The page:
Rhino Reading Room: A Man Named Moog
It’s time to venture back into the Rhino Reading Room, and this time we’re making an exception to the usual rule, which is to spotlight memoirs written by artists who’ve released at least one album on Rhino.
In this instance, we’re focusing on a man who was responsible for an instrument that’s featured on quite a few notable recordings within our catalog – Robert Moog, who was born on this date in 1934 – and since he never got around to writing a memoir before his passing in 2005, we’re recommending a book about him instead: Analog Days: The Invention and Impact of the Moog Synthesizer, written by Trevor Pinch and Frank Trocco.
You’re familiar with the Moog synthesizer, right? Sure you are. You’ve heard it more times than you might think you have: it’s popped up on songs by everyone from Nine Inch Nails to The Monkees, and while we regret to inform you that we have yet to acquire Trent Reznor’s discography, you know we’ve got us some Monkees…
Though ubiquitous today, available as a single microchip and found in any electronic device requiring sound, the synthesizer when it first appeared was truly revolutionary. Something radically new--an extraordinary rarity in musical culture--it was an instrument that used a genuinely new source of sound: electronics. How this came to be--how an engineering student at Cornell and an avant-garde musician working out of a storefront in California set this revolution in motion--is the story told for the first time in Analog Days, a book that explores the invention of the synthesizer and its impact on popular culture.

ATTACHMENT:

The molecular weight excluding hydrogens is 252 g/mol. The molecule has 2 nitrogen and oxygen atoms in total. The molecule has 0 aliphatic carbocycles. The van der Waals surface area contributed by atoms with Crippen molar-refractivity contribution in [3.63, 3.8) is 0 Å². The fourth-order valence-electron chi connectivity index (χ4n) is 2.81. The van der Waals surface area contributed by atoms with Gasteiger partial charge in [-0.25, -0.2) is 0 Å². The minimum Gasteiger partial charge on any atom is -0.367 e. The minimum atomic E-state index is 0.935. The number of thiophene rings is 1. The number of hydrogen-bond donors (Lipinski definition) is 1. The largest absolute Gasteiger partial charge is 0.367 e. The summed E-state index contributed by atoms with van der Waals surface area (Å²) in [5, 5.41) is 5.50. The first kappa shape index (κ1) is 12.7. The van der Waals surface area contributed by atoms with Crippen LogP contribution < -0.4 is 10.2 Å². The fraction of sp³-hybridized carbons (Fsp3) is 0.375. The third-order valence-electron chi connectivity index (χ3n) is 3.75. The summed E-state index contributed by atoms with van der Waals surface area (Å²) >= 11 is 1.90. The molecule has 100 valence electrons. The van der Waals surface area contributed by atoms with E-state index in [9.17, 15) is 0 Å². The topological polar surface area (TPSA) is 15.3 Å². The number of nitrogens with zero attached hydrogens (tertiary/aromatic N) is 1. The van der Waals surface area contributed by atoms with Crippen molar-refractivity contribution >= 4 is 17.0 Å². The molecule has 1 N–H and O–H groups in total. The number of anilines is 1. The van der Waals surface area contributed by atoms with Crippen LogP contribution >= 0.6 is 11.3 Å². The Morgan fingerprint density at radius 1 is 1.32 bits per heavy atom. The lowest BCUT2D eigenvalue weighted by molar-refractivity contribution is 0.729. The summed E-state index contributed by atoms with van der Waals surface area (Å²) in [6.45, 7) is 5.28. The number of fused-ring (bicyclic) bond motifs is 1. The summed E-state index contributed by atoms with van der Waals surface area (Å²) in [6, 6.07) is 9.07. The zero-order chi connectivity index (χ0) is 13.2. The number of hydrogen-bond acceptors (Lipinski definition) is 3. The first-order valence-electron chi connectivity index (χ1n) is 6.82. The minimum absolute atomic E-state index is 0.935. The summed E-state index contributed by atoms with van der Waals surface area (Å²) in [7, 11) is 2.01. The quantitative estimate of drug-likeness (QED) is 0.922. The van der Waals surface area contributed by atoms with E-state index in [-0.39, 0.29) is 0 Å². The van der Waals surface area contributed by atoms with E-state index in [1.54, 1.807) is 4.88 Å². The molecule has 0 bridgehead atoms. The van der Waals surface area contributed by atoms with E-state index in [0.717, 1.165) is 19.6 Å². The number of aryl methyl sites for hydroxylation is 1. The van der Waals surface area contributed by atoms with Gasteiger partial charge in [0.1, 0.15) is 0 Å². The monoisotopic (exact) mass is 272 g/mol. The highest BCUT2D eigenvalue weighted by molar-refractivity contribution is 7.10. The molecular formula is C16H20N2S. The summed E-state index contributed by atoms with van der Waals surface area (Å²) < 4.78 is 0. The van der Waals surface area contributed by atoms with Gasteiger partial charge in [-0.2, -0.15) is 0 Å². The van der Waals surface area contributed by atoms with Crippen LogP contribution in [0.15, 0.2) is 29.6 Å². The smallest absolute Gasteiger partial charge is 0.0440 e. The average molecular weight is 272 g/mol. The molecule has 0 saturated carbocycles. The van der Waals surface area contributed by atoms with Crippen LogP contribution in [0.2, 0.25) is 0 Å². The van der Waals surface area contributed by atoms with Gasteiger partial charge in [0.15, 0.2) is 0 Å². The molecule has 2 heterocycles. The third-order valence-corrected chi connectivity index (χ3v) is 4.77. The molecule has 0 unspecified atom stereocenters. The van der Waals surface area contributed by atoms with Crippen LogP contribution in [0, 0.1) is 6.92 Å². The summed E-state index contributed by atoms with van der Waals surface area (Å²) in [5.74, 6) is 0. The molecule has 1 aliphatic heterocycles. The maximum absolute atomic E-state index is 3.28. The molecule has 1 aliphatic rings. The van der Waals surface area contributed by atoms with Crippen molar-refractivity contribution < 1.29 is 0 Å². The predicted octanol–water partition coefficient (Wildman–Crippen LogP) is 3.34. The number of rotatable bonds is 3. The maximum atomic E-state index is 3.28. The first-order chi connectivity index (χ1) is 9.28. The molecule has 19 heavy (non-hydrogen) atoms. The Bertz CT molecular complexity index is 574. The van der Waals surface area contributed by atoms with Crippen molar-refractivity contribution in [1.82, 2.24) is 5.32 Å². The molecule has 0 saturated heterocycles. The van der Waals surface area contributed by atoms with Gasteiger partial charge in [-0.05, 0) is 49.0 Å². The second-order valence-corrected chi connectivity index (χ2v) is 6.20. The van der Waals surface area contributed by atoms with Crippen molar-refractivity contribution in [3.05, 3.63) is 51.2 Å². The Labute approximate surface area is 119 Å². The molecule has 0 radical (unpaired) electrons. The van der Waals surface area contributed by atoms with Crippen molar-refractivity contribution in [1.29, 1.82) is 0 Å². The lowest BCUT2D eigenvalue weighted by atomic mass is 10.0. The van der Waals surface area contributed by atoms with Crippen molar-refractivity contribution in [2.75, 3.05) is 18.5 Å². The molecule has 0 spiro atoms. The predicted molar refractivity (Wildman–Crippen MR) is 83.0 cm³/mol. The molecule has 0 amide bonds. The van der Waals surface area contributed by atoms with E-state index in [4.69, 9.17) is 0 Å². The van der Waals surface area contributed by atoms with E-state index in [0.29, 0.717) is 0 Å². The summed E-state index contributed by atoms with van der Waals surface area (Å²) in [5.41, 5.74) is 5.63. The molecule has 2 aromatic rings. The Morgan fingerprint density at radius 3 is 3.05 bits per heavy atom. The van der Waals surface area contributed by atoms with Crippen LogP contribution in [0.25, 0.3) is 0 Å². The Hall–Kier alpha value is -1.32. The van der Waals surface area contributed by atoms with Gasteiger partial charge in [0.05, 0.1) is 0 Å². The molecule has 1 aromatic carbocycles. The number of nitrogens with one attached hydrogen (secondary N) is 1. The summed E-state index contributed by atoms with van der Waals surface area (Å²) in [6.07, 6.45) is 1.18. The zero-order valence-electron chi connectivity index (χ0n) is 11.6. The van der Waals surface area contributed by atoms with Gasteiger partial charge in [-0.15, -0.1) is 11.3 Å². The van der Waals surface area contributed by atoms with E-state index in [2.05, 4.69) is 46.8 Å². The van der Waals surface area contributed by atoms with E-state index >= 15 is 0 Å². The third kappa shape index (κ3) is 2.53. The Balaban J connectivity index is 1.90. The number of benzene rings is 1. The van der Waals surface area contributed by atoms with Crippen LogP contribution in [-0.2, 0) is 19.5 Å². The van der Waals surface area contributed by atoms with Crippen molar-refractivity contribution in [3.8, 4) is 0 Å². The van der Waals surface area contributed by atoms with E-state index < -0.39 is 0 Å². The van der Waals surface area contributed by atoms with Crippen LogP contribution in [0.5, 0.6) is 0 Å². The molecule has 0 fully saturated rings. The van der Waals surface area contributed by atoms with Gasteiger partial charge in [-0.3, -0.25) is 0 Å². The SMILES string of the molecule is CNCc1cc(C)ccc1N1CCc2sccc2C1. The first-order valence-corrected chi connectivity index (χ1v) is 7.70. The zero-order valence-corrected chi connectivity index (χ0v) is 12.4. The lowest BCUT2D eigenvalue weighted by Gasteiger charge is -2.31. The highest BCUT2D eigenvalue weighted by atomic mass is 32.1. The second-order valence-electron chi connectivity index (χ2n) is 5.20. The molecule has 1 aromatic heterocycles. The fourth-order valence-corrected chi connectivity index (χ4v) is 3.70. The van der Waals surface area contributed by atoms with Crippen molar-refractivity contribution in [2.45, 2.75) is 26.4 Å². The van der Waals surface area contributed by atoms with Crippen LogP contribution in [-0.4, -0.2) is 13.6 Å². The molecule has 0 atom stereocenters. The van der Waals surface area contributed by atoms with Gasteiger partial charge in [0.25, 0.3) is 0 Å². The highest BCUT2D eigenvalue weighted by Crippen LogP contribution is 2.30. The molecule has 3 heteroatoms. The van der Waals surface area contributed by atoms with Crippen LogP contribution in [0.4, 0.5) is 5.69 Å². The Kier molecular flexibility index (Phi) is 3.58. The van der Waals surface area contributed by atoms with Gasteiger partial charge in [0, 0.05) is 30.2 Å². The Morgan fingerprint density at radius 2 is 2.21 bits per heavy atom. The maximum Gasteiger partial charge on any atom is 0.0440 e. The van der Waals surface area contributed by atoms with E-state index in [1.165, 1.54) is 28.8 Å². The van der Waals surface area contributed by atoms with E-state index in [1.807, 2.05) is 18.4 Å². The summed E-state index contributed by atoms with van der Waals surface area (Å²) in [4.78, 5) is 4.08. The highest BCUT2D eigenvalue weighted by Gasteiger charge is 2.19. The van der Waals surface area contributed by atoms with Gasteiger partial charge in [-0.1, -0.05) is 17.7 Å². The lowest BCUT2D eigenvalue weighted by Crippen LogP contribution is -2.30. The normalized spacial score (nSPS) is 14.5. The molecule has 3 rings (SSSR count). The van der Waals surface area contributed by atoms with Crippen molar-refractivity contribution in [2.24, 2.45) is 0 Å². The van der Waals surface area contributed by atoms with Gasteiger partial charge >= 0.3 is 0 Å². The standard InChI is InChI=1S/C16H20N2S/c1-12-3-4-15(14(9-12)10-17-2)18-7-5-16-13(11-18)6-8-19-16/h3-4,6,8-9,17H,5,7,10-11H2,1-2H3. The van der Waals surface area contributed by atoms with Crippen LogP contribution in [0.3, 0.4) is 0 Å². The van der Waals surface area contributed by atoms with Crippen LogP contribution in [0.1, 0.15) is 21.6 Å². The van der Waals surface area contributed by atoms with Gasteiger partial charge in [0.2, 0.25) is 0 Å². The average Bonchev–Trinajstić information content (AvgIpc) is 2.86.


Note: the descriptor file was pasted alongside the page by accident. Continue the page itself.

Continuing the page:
The authors take us back to the heady days of the 1960s and early 1970s, when the technology was analog, the synthesizer was an experimental instrument, and synthesizer concerts could and did turn into happenings. Interviews with the pioneers who determined what the synthesizer would be and how it would be used--from inventors Robert Moog and Don Buchla to musicians like Brian Eno, Pete Townshend, and Keith Emerson--recapture their visions of the future of electronic music and a new world of sound.
Tracing the development of the Moog synthesizer from its initial conception to its ascension to stardom in Switched-On Bach, from its contribution to the San Francisco psychedelic sound, to its wholesale adoption by the worlds of film and advertising, Analog Days conveys the excitement, uncertainties, and unexpected consequences of a new technology that would provide the soundtrack for a critical chapter of our cultural history.
Go get yourself schooled on Robert Moog and what his synthesizer did for music, and while you’re reading, give a listen to the playlist we’ve put together!